Conclusion

Over the years WVS and WRVS has worked to improve the lives of older people with a range of services including the home library service and befriending. The RVS has adapted to provide for the ever increasing population in the older generation. By introducing and continuing schemes such as the Good Neighbour scheme and Lunch Clubs, the RVS has encouraged people to socialise with one and other, an essential part in anyone’s life that boosts morale and mental wellbeing. The RVS has continued to support the elderly and the Archive holds lots of records about the welfare of older people from 1938 to the present day. This demonstrates our success in providing needs for older people, from 80 years ago and for many more years in the future.


Credit First photograph, R44353/80 - "Old People Dancing" taken by CH Wood, published by the kind permission of Museums and Galleries, Bradford MDC

Posted by Rory Fielding, volunteer at 09:00 Monday, 30 July 2018.

Labels: RVS, Meals on Wheels, Clubs, WRVS, WVS, older people

Welfare for the disabled

Work in the field of welfare for the disabled was part of WVS from the beginning through Health and Hospitals, Meals on Wheels, Clothing, Children’s Holidays and Old People’s Welfare, among other services. In the late 1960s WRVS set up the Welfare for the Disabled Department. This was a reflection on growing public awareness, the requirements of the Chronically Sick and Disabled Persons Act (1970) and advances in medical science. WRVS provided many services through the department including clubs, handicrafts, holidays and diversional therapy. In this week’s blog we’ll explore the work of WRVS providing these services.

After the war the welfare state became a prime focus for the nation including social care for those in need of it. As usual WVS was at the forefront of any developments. In 1956 the Government produced the Piercy Report, it considered the rehabilitation of disabled people and accounted for what they could expect from the welfare state. Local Authorities responsibilities included catering “for the social need of the disabled in employment” and meeting “social and occupational needs of other disabled persons”. In some places WVS was already running clubs or helping Local Authorities with their own clubs. WVS also aimed to help people become as self-reliant as possible in their own communities and complete any medical care which would allow them to go home from hospital.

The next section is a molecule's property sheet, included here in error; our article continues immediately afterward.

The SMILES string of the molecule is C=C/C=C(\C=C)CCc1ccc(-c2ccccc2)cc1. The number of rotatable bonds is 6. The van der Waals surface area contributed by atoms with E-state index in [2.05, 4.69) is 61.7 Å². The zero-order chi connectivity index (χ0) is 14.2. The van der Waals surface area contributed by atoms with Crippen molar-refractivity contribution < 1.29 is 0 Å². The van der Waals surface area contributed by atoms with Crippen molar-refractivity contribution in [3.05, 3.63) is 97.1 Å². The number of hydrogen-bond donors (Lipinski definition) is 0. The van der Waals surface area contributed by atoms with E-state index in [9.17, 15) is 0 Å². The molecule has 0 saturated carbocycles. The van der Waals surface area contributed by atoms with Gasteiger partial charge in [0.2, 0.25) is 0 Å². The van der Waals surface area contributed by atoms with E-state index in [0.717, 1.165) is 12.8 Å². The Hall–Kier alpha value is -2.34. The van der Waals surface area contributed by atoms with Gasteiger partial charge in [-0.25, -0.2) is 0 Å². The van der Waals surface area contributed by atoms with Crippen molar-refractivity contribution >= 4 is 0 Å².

When WVS established Evening Centres in the 1960s to encourage younger people to join the organisation one of the tasks they gave them was to run clubs for the disabled. In London in 1962 the Bermondsey Evening Centre ran a club. Also in the 1960s the WVS Winged Fellowship Holiday Scheme this allowed anyone with a disability to go on holiday. WVS also provided services such as transport to clubs, activities and appointments for example in 1964 WVS in Golborne (Greater Manchester) took a lady who had suffered from polio on a walk (c.1.5 hours one way) and shopping trip to Leigh. Over the years Royal Voluntary Service hasn’t just provided services it has also promoted the latest research into the areas it focuses on. In 1968 WRVS raised awareness about a project at Edinburgh University into access for the disabled.

By the late 1960s WRVs had expanded its role in creating the Welfare for the Disabled Department which included the diversional therapy, reading, letter writing, mobile libraries, visiting, holiday centres and providing flats as part of WRVS’s Housing Schemes. Nationally in the 1970s there was a movement towards care in the community rather than keeping people in institutions, hospitals and psychiatric hospitals. WRVS provided many services which would help people being discharged from these places or moving out as they were closed.  Many of these services listed above were already in place in many departments of WRVS. This included clothing, the department produced a number of publications. The organisation also ran sessions to discuss the clothing needs of people with disabilities.  (WRVS Magazine 1971 p.14)

Through the Children’s Holiday Department WRVS Scotland provided holidays for blind and death children in the Glasgow and Helensburg area. They also informed the world on volunteering work and in 1974 told Japanese visitors, connected with welfare work in Japan, on a visit to HQ about care for older and disabled people in Britain. In the 1980s/1990s WRVS continued with all the services it had gradually been developing for 50 years. This also included arranging riding lessons for children with disabilities as Riding for the Disabled began to establish centres in the 1980s.  In 1992 WRVS established its charity status, with the need to fundraise and changing focus to Hospitals, older people’s welfare and emergencies the Welfare for disabled people’s department faded away. However many of the services it provided for example home libraries, talking books, wheelchair escorts in hospitals and clubs were continued and integrated into the areas it chose to focus on to support the welfare of all and the welfare state as Royal Voluntary Service continues to do today.

Of course in a fortnightly blog there isn’t enough time to discuss the huge amount of work done by Royal Voluntary Service in a single area. This whistle stop tour is here to give you an idea of the work the charity has been doing for society from a time of war to peace and beyond. You can find more detailed information about services we’ve provided on ArchiveOnline, Schools resources and Factsheets page.